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Despite outbursts, jury finds Allen competent to stand trial

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Denver Fenton Allen

Denver Fenton Allen

The jury deliberated the status of Denver Fenton Allen for slightly over an hour Tuesday afternoon before reaching their decision. The case drew national attention in June 2016 Allen and Superior Court Judge Bryant Durham got into name calling in a verbal exchange in open court.

After the jury was dismissed and was leaving the courtroom, Allen started calling them “trash” and claimed that one of them was a pedophile.

Allen was removed from his Floyd Superior Court competency trial Tuesday after disrupting the testimony of a state clinical psychologist shouting, “That bitch is committing perjury.”

Judge Billy Sparks had admonished Allen to remain quiet before the proceedings had even begun Tuesday. Judge Sparks told the jury the first thing they would hear were four reports from competency evaluations of Allen over the last year and a half which prompted Allen to shout, “They’re all false documents.”

Judge Sparks sent the jury out and told Allen, “If you speak out loudly and disrupt the proceedings, I cannot let you stay,” Allen remained quiet through the two hours of his attorney, Dan Morgan, reading the competency reports but couldn’t restrain himself when Dr. Mary DeCruise took the stand.

DeCruise testified that she and Dr. Audrey Courtney interviewed Allen in September. After a series of three interviews in September, DeCruise determined that Allen had the cognitive ability to work with his attorney. “I never had the impression that Mr. Allen lacked the capacity to assist,” DeCruise said.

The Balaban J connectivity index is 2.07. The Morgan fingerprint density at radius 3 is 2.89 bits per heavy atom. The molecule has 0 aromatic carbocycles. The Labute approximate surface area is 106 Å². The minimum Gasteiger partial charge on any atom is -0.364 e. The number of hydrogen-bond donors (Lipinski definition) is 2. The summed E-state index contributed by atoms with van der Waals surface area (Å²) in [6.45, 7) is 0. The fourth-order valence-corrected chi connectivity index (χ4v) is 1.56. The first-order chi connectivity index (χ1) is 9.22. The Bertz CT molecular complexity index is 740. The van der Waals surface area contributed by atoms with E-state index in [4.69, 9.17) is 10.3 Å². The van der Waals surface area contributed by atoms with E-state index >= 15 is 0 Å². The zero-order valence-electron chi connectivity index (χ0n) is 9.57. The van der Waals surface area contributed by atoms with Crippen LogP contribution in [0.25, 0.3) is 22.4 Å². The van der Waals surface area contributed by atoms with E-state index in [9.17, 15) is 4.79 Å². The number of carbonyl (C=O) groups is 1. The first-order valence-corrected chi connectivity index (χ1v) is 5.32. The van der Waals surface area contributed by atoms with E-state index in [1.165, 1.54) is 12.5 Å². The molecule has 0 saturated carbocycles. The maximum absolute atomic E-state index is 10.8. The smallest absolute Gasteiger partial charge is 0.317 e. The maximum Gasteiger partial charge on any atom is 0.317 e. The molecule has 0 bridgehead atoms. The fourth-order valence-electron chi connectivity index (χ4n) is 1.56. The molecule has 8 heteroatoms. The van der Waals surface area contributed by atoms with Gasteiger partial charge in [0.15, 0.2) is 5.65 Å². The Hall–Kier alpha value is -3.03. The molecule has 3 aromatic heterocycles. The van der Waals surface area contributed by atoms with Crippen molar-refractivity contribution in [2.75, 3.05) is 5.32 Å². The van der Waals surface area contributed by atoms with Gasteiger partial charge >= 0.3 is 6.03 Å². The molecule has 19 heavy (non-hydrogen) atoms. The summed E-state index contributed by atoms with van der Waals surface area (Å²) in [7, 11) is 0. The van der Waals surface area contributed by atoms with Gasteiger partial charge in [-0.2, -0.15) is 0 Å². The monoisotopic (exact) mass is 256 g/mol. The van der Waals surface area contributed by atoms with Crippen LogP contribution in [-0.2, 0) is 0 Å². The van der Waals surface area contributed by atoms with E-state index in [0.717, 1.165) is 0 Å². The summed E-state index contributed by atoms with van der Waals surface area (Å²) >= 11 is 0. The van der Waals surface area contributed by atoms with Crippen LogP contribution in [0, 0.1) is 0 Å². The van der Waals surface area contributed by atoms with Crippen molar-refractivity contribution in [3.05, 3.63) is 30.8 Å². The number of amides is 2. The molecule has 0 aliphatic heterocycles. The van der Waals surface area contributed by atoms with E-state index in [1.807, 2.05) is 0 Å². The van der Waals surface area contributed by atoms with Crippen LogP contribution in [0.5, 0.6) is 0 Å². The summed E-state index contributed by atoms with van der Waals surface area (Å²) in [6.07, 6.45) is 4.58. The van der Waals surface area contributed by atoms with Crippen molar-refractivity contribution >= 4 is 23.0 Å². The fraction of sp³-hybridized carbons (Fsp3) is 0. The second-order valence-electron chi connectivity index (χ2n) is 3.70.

Two earlier reports Morgan read found that Allen was not competent to stand trial. DeCruise played a role in both evaluations that resulted in the competency determinations.

A December of 2015 evaluation, done by Dr. Kiana Wright and Dr. Sam Perri, found that Allen was incompetent to stand trial. Defense attorney Morgan asked DeCruise if she had any reason to question their findings. “If that’s how he presented at the time, those were the findings,” DeCruise responded.

A second evaluation done in February of this year by Dr. Wright and Dr. Karen Bailey also found Allen incompetent. That evaluation noted that Allen, “presented with numerous delusions” and “he has no insight into his mental illness.”

Judge Sparks had ruled in April that Allen, accused of killing fellow Floyd County Jail inmate Stephen Rudolph Nally on Aug. 26, 2015, needed another evaluation of his competency.

DeCruise’s evaluation in September found that Allen had the ability to understand and assist in his defense and that his anti-social behavior and unwillingness to help Morgan were completely separate issues from his competency.

After the lunch recess, Allen was allowed to return to the courtroom but was removed by Judge Sparks less than 15 minutes into the testimony of forensic psychologist Dr. Norris Currence. “He’s lying. That (expletive) hasn’t talked to me in four months,” Allen blurted out loud after Currence testified that he spoke with Allen “quite frequently” at Central State Hospital.

Currence testified Allen had displayed in a “rational and clear” manner that he wanted to stay at the state hospital rather than go to trial and prison. The psychologist said Allen had told him at least a dozen times that he wanted to be hospitalized.

Morgan again pressed Currence on the different evaluations of Allen, suggesting the state mental health evaluators simply wanted to get Allen out of the hospital. Currence denied there was any pressure to move individuals out of the hospital. “The only pressure is to get them evaluated in 90 days,” Currence said, referring to the court-ordered time frame for the evaluation.

Morgan asked if the system functioned with the intent to return individuals to the court system for trial. “No,” Currence said.

After the jury returned their verdict, Judge Sparks said he wanted to schedule the trial for as soon as possible.